But the real character is the film itself, with its tense white knuckle gun fights, it’s screeching SUVs, filled with Special Forces, tearing across the US border into Mexico, it’s summary extraditions, and its clinical executions. It’s a deeply political film, and it reflects contemporary worries about the legacy of Western interventionism, and the wars on drugs, and terror.
Bigelow, Mann, and Ayer
Villeneuve’s film can’t escape comparisons with Michael Mann’s work, and it certainly uses Mann’s lonely atomised characters, alongside his nihilistic tone. There’s also a touch of No Country for Old Men in Sicario’s composition, with the inevitability of violence, and the subtext that the world has changed forever, and we’ve just not realised it yet.
Kathryn Bigelow’s Zero Dark Thirty with its procedural driven narrative, certainly seems to have been an influence too, and Sicario uses the same sort of logic to justify torture and violence in order to right the world’s wrongs. And, End of Watch’s story, with its hopeless fight between the police and the cartels, permeates throughout Sicario, too.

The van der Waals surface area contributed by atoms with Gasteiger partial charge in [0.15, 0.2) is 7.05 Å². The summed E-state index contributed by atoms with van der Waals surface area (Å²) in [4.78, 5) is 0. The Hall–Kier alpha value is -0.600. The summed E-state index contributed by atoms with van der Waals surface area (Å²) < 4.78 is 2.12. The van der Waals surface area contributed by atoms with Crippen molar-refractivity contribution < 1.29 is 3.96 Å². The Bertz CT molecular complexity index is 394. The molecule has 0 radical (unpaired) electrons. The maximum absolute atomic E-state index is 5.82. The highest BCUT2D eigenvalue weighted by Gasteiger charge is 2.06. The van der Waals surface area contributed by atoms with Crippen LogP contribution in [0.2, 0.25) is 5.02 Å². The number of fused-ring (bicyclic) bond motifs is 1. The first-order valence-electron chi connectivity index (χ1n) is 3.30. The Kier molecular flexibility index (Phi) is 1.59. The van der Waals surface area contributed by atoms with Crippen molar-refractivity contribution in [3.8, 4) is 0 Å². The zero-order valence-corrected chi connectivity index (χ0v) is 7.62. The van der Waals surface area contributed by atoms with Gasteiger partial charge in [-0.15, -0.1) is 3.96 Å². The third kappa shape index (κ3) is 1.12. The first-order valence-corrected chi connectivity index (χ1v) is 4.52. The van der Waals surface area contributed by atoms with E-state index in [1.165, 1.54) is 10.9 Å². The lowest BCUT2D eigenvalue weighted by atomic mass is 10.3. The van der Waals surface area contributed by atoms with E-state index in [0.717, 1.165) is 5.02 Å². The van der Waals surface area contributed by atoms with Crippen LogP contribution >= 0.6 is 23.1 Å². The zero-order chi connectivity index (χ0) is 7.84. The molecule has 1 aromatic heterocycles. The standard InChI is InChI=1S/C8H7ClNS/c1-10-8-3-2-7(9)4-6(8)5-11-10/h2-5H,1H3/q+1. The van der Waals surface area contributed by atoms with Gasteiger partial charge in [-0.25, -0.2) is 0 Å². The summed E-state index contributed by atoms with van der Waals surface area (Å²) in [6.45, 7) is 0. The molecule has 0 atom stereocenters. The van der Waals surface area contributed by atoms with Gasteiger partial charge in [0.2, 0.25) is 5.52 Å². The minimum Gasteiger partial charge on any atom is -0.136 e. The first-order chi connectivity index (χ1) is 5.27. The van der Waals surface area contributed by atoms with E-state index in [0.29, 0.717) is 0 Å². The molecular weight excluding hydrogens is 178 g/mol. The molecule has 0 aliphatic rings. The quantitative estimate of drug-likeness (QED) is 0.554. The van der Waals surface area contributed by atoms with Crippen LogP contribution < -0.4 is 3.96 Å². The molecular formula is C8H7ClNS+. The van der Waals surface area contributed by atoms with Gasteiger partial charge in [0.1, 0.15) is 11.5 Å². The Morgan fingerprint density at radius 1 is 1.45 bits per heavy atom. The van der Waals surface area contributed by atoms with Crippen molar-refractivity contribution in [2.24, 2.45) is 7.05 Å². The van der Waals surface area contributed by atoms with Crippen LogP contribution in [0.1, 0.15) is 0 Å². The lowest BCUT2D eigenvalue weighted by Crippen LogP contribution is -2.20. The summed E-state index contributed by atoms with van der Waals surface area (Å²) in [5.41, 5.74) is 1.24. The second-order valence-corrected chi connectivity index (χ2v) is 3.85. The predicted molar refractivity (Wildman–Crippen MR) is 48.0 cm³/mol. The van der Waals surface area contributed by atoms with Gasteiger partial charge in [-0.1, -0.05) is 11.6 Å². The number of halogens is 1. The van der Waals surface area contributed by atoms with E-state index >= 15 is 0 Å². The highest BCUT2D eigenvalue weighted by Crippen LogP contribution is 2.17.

But Villeneuve’s film is more than the sum of its influences, and it slots into a collective consciousness fearful of the future, where our coping mechanisms have become paranoia, violence, and suspicion. It’s a dangerous mix, and Sicario delves into this murky world and shows just how amoral, how uneasy, and how impossible the fight is.
In Sicario, it’s the war on drugs, but really this conflict could stand for Western experiences in the Middle East, the Contras and the Latin American intervention of the 80s, or any number of covert wars, fought to keep the ‘homeland’ safe.
Sicario is Villeneuve’s Best Film
Sicario is an excellent thriller, with strong character development, well constructed set pieces, and a gripping narrative. It’s one of the better films I’ve seen this year, and it marks Denis Villeneuve as a filmmaker to watch.
The cinematography from Roger Deakins (No Country for Old Men, Prisoners, Skyfall), contrasts the late night covert missions, with the overwhelmingly bright colours of the Mexican landscape. Lending the film an impression of Kate’s insomniac bleary eyed view of the world in its composition.
Coupled with an ominous bass heavy score, Sicario is a truly nihilistic experience, with paranoia, fear, and violence bleeding from every scene.
It’s a bleak depiction of the modern Wild West, a place where people reach for their guns first and ask questions later, where the rule of law no longer exists, and ideas of right and wrong are seen as naive or archaic. Sicario shows us a glimpse of a terrifying world where only the most violent survive.
There’s nothing hopeful about this film, and the saddest part about Sicario is its apparent truthfulness. This is not an American success story like Zero Dark Thirty. This is a vision of a world teetering on the brink of chaos, with no one to set it right.